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I always cared about the explosions, but mostly I liked the whistlers, singers, and shriekers: the ones that screamed. Billy Acres and I bought a backpack-full from a fold-up table beneath the overpass. The old hippie had smuggled them up from South Carolina beneath a load of tie-dyed shirts. He said we had to buy [...]
From Issue 33, Lucy Corin
With David Wu next to me on a barstool, my mind turns to froth. I know him from town. His family makes up the entire Asian population in Daphne, Alabama.
Out on my bike near my apartment I passed a group of boys standing at a crosswalk.
Fuck you, ching chong chang, one of them shouted.
A special Flash Friday edition of From The Vault, where we feature favorites from issues past. The story first appeared as a “New Voice” Tin House #28. We live in Tasiilaq, the eastern tip of Greenland, where two jutting coasts curve in on each other like crab claws. We are ruddy and plump and strong. [...]
She was pretty enough. I mean, I probably wouldn’t have noticed if she wasn’t. Or maybe I would have. Because if it wasn’t busy I just stared outside of the window. The kitchen window, I mean, which looked out on to the counter. Not a window that looked out on the outside. Those were too far away from the kitchen to see out of.
That they were not working class was listed as a problem for them, something they construed as a problem in order to reach the troubles-quota that families from that region were meant to meet.
He keeps a small box in the closet. The bottoms of hanging shirts cover the box like a hiding child.
My manager is waist-deep in God, which is where I want to be.
From Issue 30, Etgar Keret
In the Apennines, he said. In the war, our patrol. A man of our unit took a shot to the gut.
He makes dinner while I sit at the two-top and watch. He lives in a house with three other people and a dog, a compost pile and various recycling bins. They hang their clothes on a line to dry, eat a lot of quinoa.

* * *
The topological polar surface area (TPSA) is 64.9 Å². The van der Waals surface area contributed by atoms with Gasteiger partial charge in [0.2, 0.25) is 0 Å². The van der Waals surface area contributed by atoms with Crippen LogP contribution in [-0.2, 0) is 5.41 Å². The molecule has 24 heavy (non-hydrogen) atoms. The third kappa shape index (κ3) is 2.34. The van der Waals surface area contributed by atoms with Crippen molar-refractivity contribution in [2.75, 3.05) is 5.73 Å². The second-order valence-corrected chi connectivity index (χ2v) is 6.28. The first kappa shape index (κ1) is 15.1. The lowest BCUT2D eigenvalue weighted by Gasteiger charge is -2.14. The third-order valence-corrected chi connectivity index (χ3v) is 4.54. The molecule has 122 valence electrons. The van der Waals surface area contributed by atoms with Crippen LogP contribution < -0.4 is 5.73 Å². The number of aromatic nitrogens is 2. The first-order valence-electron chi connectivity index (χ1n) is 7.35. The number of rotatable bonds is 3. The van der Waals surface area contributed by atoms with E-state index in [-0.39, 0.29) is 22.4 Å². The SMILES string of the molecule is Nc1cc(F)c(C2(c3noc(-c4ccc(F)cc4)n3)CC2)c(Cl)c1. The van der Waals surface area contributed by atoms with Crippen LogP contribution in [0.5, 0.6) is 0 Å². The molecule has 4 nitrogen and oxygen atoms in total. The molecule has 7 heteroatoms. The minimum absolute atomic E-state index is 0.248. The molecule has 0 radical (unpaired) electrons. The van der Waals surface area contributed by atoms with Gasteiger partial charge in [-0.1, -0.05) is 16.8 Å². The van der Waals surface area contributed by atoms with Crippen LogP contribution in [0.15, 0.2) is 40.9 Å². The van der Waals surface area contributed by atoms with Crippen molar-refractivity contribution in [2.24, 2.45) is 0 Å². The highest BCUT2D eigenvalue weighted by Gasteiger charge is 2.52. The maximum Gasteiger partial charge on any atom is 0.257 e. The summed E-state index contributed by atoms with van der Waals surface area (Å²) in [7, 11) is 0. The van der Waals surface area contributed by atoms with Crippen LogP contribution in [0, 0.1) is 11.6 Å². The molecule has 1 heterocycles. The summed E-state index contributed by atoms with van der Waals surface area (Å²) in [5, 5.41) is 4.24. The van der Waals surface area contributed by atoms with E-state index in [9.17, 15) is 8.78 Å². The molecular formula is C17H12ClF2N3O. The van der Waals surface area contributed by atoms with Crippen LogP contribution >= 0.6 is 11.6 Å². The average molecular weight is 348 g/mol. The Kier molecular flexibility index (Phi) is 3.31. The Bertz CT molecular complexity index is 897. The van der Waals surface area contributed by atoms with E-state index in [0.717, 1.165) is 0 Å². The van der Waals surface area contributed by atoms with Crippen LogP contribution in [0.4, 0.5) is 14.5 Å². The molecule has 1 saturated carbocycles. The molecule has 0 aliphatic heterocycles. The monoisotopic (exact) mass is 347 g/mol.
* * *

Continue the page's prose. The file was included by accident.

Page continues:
Once A Noted Writer of Avant-Garde Science Fiction, He Now Supports Himself Writing Restaurant Reviews For A Los Angeles Weekly, by Zak Smith
I have known chinamen. They are not all wheedling and gormless.
The wires had been fed into my father’s face. We stood around and watched him take it, and the white was gray really and I was older than I’d meant to be and there was no way now to stop.
It wasn’t easy to live in the woods, especially when we wanted the light on our heads. If only to know shoal and wave and dune.
One sticky afternoon, early in his marriage, Nat and his crew mates were gutting a tall-windowed lecture hall in the old chem building when, prying apart sections of lab table, he dislodged a long-hidden globule of mercury, which plopped into his bare hand.
My son kissed a pig at the petting zoo through the wire fence. I took him to the doctor because the pig’s nose was wet, and I’m a worrier.
“The telephone rang. I think it was already nightfall. The police were waiting for us outside my father’s building. They didn’t leave me alone with him.”
“There was a woman in the neighborhood known as the Lady Who Beats Her Kids.”
I speak of that home we made in the mountains before the big war, when things were done different.
God said, Let there be light.
And the young man standing before him wanted more than anything to ask, What’s light?
My mother and father told me that I had been born during a violent tornado and that they drove through the windy streets to the hospital
Well, so there’s life on the moon. Little spiderlike things, they say—a marvelous discovery.
From Issue 31, Chris Adrian